Put that well deserved stink bomb in your pipe and smoke it, Mr. Spokesperson.
 We are being told a solution is more guns. I propose it is part of the problem. Years ago trained officers chased a dangerous perp in NYC. Bullets flew, innocents shot. I don’t blame them. If officers were forbidden to stop extremely dangerous, well-armed, suspects imagine what would follow. But anyone who thinks just more guns is the solution might need some of the mental health solutions pols are advocating.
 Anything to piss off the ‘libtards?'” These kinds of attitudes are a step very close to, “Anything to get rid of them.” And, of course add “guns as the solution” mindset, what are we to expect? Hugs and kisses?
 Sidebar time! Some offered solutions would make the Grim Reaper laugh. The death penalty? Really? Hey, Mr. Kamikaze! Don’t do that! We’ll kill you!
 Then we have Stand Your Ground-like situations. Regardless of the specific nature of this vast network of screwy statues the ATTITUDE they inspire is that one can stalk a teen in the dark, without even identifying yourself as neighborhood watch. When the teen defends himself the courts back you up. No STG for him. Music too loud? Car full of teens? SHOOT! …even as they flee: just claim you felt threatened.
 My point being, attitude-wise, we have been crossing all kinds of lines for a long time. Trump is NOT the fire, but he is a potent accelerant. White Nationalism certainly provides some of the flame, not all.
 Lastly, I have told this story many times…
 In elementary school I was terrorized by bullies for about two years. It went from stopping me on my bike and insulting me to punches, pushing off me my bike, kicks, trashing my bike. One morning I went up to my brother’s bedroom and grabbed a pellet pistol that looks like a .35 revolver. I put it in my pants. I reached the property line and stopped. I thought to myself, “This is wrong.” I returned the pistol to its rightful place and solved my problem another way.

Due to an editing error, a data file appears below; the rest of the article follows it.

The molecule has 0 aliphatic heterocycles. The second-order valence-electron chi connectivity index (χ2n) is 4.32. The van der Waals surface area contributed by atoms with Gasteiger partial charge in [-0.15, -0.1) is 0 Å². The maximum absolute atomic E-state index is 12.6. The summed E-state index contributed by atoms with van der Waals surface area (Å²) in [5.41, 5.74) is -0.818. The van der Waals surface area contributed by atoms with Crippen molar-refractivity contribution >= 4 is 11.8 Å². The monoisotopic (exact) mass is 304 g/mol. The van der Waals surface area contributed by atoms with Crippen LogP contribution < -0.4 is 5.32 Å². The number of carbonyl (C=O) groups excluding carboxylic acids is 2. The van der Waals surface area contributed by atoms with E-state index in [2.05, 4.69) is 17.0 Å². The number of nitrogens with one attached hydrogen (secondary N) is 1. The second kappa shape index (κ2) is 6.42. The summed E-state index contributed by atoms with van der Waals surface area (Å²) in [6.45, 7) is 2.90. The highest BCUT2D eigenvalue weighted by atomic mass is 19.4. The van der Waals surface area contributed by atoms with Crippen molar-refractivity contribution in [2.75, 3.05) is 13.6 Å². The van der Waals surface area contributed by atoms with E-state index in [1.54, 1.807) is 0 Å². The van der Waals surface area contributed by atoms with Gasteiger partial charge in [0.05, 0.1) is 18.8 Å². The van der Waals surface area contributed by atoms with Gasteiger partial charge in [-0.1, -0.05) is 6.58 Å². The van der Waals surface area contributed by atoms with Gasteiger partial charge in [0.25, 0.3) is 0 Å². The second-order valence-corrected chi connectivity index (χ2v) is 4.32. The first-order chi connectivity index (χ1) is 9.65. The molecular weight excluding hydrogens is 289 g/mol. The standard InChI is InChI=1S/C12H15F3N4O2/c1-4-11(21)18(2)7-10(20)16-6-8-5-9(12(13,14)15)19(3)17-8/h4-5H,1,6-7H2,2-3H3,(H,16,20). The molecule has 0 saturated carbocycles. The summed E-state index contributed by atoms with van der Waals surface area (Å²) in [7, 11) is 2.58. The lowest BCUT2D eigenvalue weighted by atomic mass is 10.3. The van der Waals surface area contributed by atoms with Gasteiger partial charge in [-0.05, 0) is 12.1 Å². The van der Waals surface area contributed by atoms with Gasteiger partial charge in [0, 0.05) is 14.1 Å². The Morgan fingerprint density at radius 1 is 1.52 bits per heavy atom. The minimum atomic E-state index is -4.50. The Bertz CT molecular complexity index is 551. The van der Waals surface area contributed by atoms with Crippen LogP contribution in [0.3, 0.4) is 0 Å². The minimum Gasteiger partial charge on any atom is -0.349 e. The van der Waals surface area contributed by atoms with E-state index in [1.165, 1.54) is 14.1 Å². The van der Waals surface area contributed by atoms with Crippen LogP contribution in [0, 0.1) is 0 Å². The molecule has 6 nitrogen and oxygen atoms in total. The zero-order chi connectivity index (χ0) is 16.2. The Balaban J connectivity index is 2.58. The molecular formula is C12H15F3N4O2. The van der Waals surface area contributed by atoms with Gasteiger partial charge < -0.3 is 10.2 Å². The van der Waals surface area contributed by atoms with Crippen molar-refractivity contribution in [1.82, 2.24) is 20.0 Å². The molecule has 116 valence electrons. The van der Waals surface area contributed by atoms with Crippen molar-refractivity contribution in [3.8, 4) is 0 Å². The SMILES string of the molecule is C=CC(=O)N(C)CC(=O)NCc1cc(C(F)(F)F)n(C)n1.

We are NOT stopping at the property line, and we desperately need that dedication to right or wrong back again. My father used to say, “Do what’s right, even if it’s wrong for you.” Now it’s more like, “Do what gets you what you want. Period.”
 We have leaders who encourage them, like ‘solutions’ for those seeking asylum or maybe crossed illegally…

 ”Shoot them! Shoot them!”
 ”Oh, you can get away with that on the Panhandle!”

 We need the ethical sense John McCain had when he stopped the crowd demonizing Barack Obama instead of making some ‘joke’ out of it and therefore encouraging that behavior.
 We need to understand guns are often not the solution.
 We need to get back to “this is wrong” and stopping at the property line.

Inspection is a column that has been written by Ken Carman for over 40 years. Inspection is dedicated to looking at odd angles, under all the rocks, and into the unseen cracks and crevasses, that constitute the issues and philosophical constructs of our day: places few think, or even dare, to venture.
©Copyright 2019
Ken Carman and Cartenual Productions
all rights reserved

By Ken Carman

Retired entertainer, provider of educational services, columnist, homebrewer, collie lover, writer of songs, poetry and prose... humorist, mediocre motorcyclist, very bad carpenter, horrid handyman and quirky eccentric deluxe.